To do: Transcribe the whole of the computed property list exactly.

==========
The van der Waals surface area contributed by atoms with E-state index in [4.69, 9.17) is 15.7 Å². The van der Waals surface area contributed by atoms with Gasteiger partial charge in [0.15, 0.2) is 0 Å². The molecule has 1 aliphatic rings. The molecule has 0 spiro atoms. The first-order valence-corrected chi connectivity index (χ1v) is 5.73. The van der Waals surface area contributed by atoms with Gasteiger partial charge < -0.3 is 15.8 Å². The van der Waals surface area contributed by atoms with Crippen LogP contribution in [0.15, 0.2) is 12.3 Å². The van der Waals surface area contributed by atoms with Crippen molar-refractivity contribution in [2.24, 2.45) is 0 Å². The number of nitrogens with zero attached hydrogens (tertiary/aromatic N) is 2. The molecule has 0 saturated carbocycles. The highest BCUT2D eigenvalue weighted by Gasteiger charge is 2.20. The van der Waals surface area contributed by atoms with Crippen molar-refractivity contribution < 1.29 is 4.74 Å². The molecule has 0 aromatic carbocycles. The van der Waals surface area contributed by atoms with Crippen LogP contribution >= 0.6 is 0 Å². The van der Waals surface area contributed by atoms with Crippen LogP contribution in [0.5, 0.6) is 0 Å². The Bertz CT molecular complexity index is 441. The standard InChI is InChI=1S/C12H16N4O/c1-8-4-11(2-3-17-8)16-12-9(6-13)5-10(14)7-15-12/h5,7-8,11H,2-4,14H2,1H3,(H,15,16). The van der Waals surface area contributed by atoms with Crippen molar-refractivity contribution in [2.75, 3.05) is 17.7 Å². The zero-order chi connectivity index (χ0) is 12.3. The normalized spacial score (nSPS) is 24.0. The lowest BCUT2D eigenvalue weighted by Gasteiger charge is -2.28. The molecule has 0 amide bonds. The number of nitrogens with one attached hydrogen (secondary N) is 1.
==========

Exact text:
The van der Waals surface area contributed by atoms with E-state index in [4.69, 9.17) is 15.7 Å². The van der Waals surface area contributed by atoms with Gasteiger partial charge in [0.15, 0.2) is 0 Å². The molecule has 1 aliphatic rings. The molecule has 0 spiro atoms. The first-order valence-corrected chi connectivity index (χ1v) is 5.73. The van der Waals surface area contributed by atoms with Gasteiger partial charge < -0.3 is 15.8 Å². The van der Waals surface area contributed by atoms with Crippen LogP contribution in [0.15, 0.2) is 12.3 Å². The van der Waals surface area contributed by atoms with Crippen molar-refractivity contribution in [2.24, 2.45) is 0 Å². The number of nitrogens with zero attached hydrogens (tertiary/aromatic N) is 2. The molecule has 0 saturated carbocycles. The highest BCUT2D eigenvalue weighted by Gasteiger charge is 2.20. The van der Waals surface area contributed by atoms with Crippen molar-refractivity contribution < 1.29 is 4.74 Å². The molecule has 0 aromatic carbocycles. The van der Waals surface area contributed by atoms with Crippen LogP contribution >= 0.6 is 0 Å². The van der Waals surface area contributed by atoms with Crippen LogP contribution in [0.5, 0.6) is 0 Å². The Bertz CT molecular complexity index is 441. The standard InChI is InChI=1S/C12H16N4O/c1-8-4-11(2-3-17-8)16-12-9(6-13)5-10(14)7-15-12/h5,7-8,11H,2-4,14H2,1H3,(H,15,16). The van der Waals surface area contributed by atoms with Crippen molar-refractivity contribution in [2.75, 3.05) is 17.7 Å². The zero-order chi connectivity index (χ0) is 12.3. The normalized spacial score (nSPS) is 24.0. The lowest BCUT2D eigenvalue weighted by Gasteiger charge is -2.28. The molecule has 0 amide bonds. The number of nitrogens with one attached hydrogen (secondary N) is 1.